A Penny Has The Same Status as a Hundred Gold Coins
On the verse, “Jacob was left alone” (Genesis 32:25), the Sages state: “Rabbi Eleazar said, ‘He remained behind for the sake of some small jars.’ Hence to the righteous, their money is dearer than their body. Why is this? It is because they do not stretch out their hands to robbery” (Chullin 91a).
Let us try and imagine what was happening to Jacob at that point. He had already crossed the Jabbok with all his children, when suddenly he realized that he had forgotten some jars on the other side. What did he do? He returned alone to get them. Is that possible? Was it not dangerous to go there alone at night? The Sages have said that a Talmid Chacham is forbidden to venture outside alone at night. Therefore why did Jacob do so? The answer is that the Holy One, blessed be He, created man with two parts. One is his soul, a spark of divinity, completely spiritual and devoid of materiality. The other is his body, the material aspect of man. Nevertheless, it is forbidden to think that the body has no value, or that it is permissible to harm it or make it suffer in any way. Not at all. The body is a very effective tool that enables an individual to do good deeds, serve Hashem, study Torah, and perform mitzvot.
All this allows us to understand a teaching of our Sages: “The righteous in their death are called living. …The wicked in their lifetime are called dead” (Berachot 18a-b). Since the wicked do not use their bodies to perform mitzvot, they may be considered as being dead. As for the righteous, who always put their bodies to use in accomplishing mitzvot, they continually elevate themselves in the supernal world, in Gan Eden, and not only while alive, but also while dead. This is why they are called living even when their physical bodies are dead. Everyone knows, however, that some mitzvot are absolutely impossible to accomplish with simply the body alone. If someone does not have money, there are many mitzvot he cannot do. These include purchasing matzah for Passover, buying the four species for Sukkot, giving to charity, and many others. These all require a person to have money. This is why the Sages say that since the Tzaddikim desire to accomplish all the mitzvot to perfection, without missing a single one, money is more important to them than their bodies. This is due to the fact that with money, they can accomplish all the mitzvot without exception.
Such was the way of Jacob. He did not relinquish a single penny, not even small jars that people sometimes treat carelessly. He wanted to have all his possessions in order to perform the mitzvot, which is why he returned to the other side of the river to recover some small jars. Because he wanted to accomplish all the mitzvot that depend on money, he was not even afraid to go out alone at night. The “money” in this case consisted of those small jars. Hence he did not abandon them, but instead returned for them.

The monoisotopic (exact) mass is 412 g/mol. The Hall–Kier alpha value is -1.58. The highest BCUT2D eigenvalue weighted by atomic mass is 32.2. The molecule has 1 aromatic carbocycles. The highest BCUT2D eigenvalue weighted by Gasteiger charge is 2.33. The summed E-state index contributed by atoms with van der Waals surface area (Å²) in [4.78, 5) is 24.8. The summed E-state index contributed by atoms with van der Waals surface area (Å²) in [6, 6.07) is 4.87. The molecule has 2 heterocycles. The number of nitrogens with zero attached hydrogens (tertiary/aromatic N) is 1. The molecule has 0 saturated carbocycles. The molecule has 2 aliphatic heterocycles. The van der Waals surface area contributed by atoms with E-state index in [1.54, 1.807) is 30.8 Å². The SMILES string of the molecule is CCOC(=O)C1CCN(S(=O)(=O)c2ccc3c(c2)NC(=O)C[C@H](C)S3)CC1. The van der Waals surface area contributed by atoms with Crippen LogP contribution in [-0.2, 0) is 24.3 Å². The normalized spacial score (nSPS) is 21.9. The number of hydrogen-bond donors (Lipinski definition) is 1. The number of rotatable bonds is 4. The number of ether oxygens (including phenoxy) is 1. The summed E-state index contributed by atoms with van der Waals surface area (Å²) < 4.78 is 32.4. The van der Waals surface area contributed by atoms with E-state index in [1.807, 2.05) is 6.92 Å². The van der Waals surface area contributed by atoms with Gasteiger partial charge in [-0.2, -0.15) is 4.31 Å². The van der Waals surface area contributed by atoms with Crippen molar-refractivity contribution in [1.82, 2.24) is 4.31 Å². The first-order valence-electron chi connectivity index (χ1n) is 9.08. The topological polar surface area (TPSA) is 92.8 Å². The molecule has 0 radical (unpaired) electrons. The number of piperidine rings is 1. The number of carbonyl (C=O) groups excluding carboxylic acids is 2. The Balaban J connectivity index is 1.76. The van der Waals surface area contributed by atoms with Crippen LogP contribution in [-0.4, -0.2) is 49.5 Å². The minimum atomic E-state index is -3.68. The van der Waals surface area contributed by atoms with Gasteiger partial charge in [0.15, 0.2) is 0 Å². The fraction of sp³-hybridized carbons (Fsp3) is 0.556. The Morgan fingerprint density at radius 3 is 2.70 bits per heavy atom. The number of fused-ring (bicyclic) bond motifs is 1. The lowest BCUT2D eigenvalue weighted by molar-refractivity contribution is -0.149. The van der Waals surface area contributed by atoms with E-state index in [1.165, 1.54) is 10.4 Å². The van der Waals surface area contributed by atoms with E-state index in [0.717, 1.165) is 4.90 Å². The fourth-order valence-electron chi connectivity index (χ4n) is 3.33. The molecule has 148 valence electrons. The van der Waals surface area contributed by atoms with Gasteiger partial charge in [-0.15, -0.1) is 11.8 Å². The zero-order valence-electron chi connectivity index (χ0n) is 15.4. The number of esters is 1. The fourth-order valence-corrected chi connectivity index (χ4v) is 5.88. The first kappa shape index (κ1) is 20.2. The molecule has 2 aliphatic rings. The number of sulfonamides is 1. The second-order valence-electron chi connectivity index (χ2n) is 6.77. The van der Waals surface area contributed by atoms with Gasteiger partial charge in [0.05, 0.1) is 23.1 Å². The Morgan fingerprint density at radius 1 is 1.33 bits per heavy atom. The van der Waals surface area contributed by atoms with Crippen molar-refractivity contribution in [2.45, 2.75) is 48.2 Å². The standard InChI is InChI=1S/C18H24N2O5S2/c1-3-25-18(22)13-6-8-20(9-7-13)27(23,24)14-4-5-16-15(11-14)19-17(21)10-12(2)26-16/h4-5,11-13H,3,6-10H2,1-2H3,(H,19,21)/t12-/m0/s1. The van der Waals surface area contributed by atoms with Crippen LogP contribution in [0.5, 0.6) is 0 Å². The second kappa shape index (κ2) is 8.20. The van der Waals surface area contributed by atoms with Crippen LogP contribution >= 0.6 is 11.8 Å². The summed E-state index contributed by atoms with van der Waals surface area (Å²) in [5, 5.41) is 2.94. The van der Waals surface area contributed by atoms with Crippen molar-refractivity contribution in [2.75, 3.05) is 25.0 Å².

My fellow Jews, our father Jacob is teaching us a great lesson by this.
Unfortunately, today there are many people who disparage what may seem like, at least to them, a small amount of money, treating it as being almost worthless. We often hear people everywhere – be it in the home, the synagogue, or the street – saying, “What’s a few pennies? What’s a few dollars?” Sometimes we even hear, “What’s a few hundred dollars?” What is happening here? Is it impossible to perform mitzvot with just a small amount of money? Can a person not give to charity even if he has only fifty cents in his pocket? As everyone knows, coins are round. One day I may own them, and the next day you may own them. Why scorn this “small change”? Even for a mitzvah that may be performed with just a few pennies, it is said: “Man enjoys its fruits in this world, while the principle remains in the World to Come” (Kiddushin 40a).
Each person is obligated to learn from the deeds of the holy Patriarchs. Money was more precious to them than their bodies, since with money they could perform mitzvot. It is not without reason that the Sages said, “A lawsuit involving a mere penny must be regarded as having the same importance as one involving a hundred gold coins” (Sanhedrin 8a), for a mitzvah can be performed with just a few pennies. The Sages have also said, “Whoever gives a penny to the poor receives a blessing,” not “Whoever gives tens of dollars,” for even a few pennies have enormous importance.
In addition, we can draw another lesson from Jacob’s actions, one that will enable us to emulate him. There are some people who, unfortunately, only want to please others. Hence when they see an opportunity to perform a “great” mitzvah, off they go running to do it. Donating money for the construction of a large Torah edifice so that their names will appear on the building in large letters, that is perfectly acceptable to them. However when it comes to a small mitzvah – such as a small gesture of kindness that will go unnoticed – this is not so pleasing to them, and we do not see them running to accomplish it. They avoid such mitzvot; indeed, they flee from them.
Jacob returned even for tiny jars. He did not neglect even a small mitzvah, but instead endeavored to accomplish it. From Jacob’s example, each of us must realize that a person has to put an effort into accomplishing even minor mitzvot. At that point we will have a good reward in this world and the World to Come.